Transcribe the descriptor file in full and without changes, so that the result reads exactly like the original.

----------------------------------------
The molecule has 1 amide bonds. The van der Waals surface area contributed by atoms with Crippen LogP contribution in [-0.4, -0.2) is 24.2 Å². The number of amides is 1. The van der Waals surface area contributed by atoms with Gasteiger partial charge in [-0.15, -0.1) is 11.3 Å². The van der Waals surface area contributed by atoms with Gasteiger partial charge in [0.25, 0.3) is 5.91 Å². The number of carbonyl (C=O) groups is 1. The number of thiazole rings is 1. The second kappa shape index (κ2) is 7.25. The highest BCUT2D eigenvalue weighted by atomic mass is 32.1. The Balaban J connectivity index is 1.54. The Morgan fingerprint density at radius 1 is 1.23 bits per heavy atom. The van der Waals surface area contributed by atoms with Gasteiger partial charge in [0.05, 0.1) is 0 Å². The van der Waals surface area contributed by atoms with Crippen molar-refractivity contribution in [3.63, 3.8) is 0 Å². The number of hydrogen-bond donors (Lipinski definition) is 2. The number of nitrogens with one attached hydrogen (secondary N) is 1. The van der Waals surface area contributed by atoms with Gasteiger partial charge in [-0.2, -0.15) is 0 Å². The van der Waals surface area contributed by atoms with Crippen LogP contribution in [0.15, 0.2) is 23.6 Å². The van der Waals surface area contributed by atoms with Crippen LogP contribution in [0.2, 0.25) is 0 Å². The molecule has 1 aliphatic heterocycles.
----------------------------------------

The molecule has 1 amide bonds. The van der Waals surface area contributed by atoms with Crippen LogP contribution in [-0.4, -0.2) is 24.2 Å². The number of amides is 1. The van der Waals surface area contributed by atoms with Gasteiger partial charge in [-0.15, -0.1) is 11.3 Å². The van der Waals surface area contributed by atoms with Gasteiger partial charge in [0.25, 0.3) is 5.91 Å². The number of carbonyl (C=O) groups is 1. The number of thiazole rings is 1. The second kappa shape index (κ2) is 7.25. The highest BCUT2D eigenvalue weighted by atomic mass is 32.1. The Balaban J connectivity index is 1.54. The Morgan fingerprint density at radius 1 is 1.23 bits per heavy atom. The van der Waals surface area contributed by atoms with Gasteiger partial charge in [0.05, 0.1) is 0 Å². The van der Waals surface area contributed by atoms with Crippen molar-refractivity contribution in [3.63, 3.8) is 0 Å². The number of hydrogen-bond donors (Lipinski definition) is 2. The number of nitrogens with one attached hydrogen (secondary N) is 1. The van der Waals surface area contributed by atoms with Gasteiger partial charge in [-0.2, -0.15) is 0 Å². The van der Waals surface area contributed by atoms with Crippen LogP contribution in [0.15, 0.2) is 23.6 Å². The van der Waals surface area contributed by atoms with Crippen LogP contribution in [0.2, 0.25) is 0 Å². The molecule has 1 aliphatic heterocycles.